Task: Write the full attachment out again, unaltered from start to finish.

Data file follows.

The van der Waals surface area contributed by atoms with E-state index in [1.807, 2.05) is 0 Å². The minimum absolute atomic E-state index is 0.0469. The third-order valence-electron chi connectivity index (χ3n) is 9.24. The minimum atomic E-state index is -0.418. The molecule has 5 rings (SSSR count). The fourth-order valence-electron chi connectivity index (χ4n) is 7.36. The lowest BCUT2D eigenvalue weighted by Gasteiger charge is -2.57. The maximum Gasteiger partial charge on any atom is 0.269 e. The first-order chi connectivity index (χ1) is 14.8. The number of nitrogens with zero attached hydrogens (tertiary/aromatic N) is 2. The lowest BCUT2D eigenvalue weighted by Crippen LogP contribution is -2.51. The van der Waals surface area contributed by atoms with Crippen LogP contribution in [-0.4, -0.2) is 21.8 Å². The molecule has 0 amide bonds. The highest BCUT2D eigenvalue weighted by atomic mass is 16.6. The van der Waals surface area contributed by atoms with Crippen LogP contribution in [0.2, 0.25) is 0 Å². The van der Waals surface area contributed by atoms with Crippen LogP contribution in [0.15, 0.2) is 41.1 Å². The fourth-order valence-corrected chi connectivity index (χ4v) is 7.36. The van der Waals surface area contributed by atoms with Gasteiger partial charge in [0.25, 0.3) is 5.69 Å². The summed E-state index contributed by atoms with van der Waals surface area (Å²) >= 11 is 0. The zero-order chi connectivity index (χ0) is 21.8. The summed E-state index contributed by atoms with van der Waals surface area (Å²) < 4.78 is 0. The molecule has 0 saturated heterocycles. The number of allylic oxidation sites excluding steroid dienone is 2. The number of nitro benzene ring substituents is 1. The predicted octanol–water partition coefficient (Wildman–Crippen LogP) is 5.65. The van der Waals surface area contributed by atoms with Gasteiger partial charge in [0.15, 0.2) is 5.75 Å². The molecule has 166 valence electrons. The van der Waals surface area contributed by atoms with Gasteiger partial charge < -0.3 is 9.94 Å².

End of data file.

The van der Waals surface area contributed by atoms with E-state index in [1.807, 2.05) is 0 Å². The minimum absolute atomic E-state index is 0.0469. The third-order valence-electron chi connectivity index (χ3n) is 9.24. The minimum atomic E-state index is -0.418. The molecule has 5 rings (SSSR count). The fourth-order valence-electron chi connectivity index (χ4n) is 7.36. The lowest BCUT2D eigenvalue weighted by Gasteiger charge is -2.57. The maximum Gasteiger partial charge on any atom is 0.269 e. The first-order chi connectivity index (χ1) is 14.8. The number of nitrogens with zero attached hydrogens (tertiary/aromatic N) is 2. The lowest BCUT2D eigenvalue weighted by Crippen LogP contribution is -2.51. The van der Waals surface area contributed by atoms with Crippen LogP contribution in [-0.4, -0.2) is 21.8 Å². The molecule has 0 amide bonds. The highest BCUT2D eigenvalue weighted by atomic mass is 16.6. The van der Waals surface area contributed by atoms with Crippen LogP contribution in [0.2, 0.25) is 0 Å². The van der Waals surface area contributed by atoms with Crippen LogP contribution in [0.15, 0.2) is 41.1 Å². The fourth-order valence-corrected chi connectivity index (χ4v) is 7.36. The van der Waals surface area contributed by atoms with Gasteiger partial charge in [0.25, 0.3) is 5.69 Å². The summed E-state index contributed by atoms with van der Waals surface area (Å²) >= 11 is 0. The zero-order chi connectivity index (χ0) is 21.8. The summed E-state index contributed by atoms with van der Waals surface area (Å²) < 4.78 is 0. The molecule has 0 saturated heterocycles. The number of allylic oxidation sites excluding steroid dienone is 2. The number of nitro benzene ring substituents is 1. The predicted octanol–water partition coefficient (Wildman–Crippen LogP) is 5.65. The van der Waals surface area contributed by atoms with Gasteiger partial charge in [0.15, 0.2) is 5.75 Å². The molecule has 166 valence electrons. The van der Waals surface area contributed by atoms with Gasteiger partial charge < -0.3 is 9.94 Å².